Sunday, October 5, 2008

(updated 5/12/2012)
A test in radiology is performed to temporarily block the shunt to see if a portal vein is present and to monitor pressure as the shunt is closed. If the portal vein is located, depending on the size and anatomy of the vein. It may be possible to permanately block or close the shunt and redirect flow through the portal vein. If the results indicate a higher presssure then the doctor is comfortable with, then the process may be done in stages to slowly expand the portal vein. A liver transplant may be another possible option that may be reviewed with your doctoor.

The reaction of the liver to an uneven blood supply usually results in focal nodular hyperplasia. This is monitored yearly by checking alpha-fetoprotein levels to check for liver cancer and with a yearly CT scan.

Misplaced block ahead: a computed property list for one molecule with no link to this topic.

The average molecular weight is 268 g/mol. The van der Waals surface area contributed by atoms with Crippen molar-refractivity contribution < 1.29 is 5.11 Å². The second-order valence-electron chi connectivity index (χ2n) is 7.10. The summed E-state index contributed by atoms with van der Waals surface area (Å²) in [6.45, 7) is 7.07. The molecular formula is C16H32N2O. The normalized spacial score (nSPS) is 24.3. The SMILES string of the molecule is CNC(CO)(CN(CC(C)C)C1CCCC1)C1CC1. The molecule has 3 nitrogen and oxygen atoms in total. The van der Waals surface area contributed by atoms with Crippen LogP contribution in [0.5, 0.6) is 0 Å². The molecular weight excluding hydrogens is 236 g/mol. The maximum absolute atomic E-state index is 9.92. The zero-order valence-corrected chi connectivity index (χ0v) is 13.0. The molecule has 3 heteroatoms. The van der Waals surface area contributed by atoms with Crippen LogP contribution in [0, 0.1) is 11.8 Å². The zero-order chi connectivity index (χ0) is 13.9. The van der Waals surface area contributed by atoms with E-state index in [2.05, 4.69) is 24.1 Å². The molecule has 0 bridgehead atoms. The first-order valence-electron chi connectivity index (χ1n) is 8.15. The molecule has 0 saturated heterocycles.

Intelligence may be normal, but some may have a learning disability.
Limiting protein intake is advised in some circumstances.
Lactulose or Xifaxan (Rifaximin) can be used if there are signs of hyperammonemia.
( My disclaimer because I know I should have one : I am NOT a medical person, I am just a mom with a blog.)
Should the following be considered possible symptoms of an Abernethy malformation:
  • telangiectasias or hemangiomas
  • difficulty with fine motor skills
  • ADHD-related to attention and short term memory
  • low grade hepatic encephalopathy
  • Could HHT be listed as a possible symptom? (A liver shunt is a large AVM.                                                                                                      When my child is hypoglycemic (low blood sugar) and has medical tests that require fasting, should she be on an IV of D5 (sugar solution) due to hyperammonemia?
Should I filter my child's drinking water since my child's liver cannot? (Would a reverse osmosis system be beneficial?)
Is organic food safer than non-organic food?

Management and classification of type II congenital portosystemic shunts